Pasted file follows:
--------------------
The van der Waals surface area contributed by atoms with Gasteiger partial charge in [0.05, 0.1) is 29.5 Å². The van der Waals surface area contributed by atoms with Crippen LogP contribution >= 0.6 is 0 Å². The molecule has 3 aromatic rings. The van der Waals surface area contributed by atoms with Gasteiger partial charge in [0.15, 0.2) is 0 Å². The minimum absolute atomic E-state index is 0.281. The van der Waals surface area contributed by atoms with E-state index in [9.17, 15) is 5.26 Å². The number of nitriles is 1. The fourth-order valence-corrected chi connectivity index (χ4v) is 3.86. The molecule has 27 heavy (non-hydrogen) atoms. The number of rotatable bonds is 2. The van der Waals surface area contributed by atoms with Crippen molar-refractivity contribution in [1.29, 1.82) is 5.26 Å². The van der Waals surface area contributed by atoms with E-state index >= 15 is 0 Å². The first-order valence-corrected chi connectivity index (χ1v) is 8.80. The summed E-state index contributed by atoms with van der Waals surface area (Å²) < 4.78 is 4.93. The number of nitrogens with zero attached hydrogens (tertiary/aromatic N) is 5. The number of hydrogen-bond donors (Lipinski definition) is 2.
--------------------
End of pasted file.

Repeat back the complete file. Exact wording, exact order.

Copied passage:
The van der Waals surface area contributed by atoms with Gasteiger partial charge in [0.05, 0.1) is 29.5 Å². The van der Waals surface area contributed by atoms with Crippen LogP contribution >= 0.6 is 0 Å². The molecule has 3 aromatic rings. The van der Waals surface area contributed by atoms with Gasteiger partial charge in [0.15, 0.2) is 0 Å². The minimum absolute atomic E-state index is 0.281. The van der Waals surface area contributed by atoms with E-state index in [9.17, 15) is 5.26 Å². The number of nitriles is 1. The fourth-order valence-corrected chi connectivity index (χ4v) is 3.86. The molecule has 27 heavy (non-hydrogen) atoms. The number of rotatable bonds is 2. The van der Waals surface area contributed by atoms with Crippen molar-refractivity contribution in [1.29, 1.82) is 5.26 Å². The van der Waals surface area contributed by atoms with E-state index >= 15 is 0 Å². The first-order valence-corrected chi connectivity index (χ1v) is 8.80. The summed E-state index contributed by atoms with van der Waals surface area (Å²) < 4.78 is 4.93. The number of nitrogens with zero attached hydrogens (tertiary/aromatic N) is 5. The number of hydrogen-bond donors (Lipinski definition) is 2.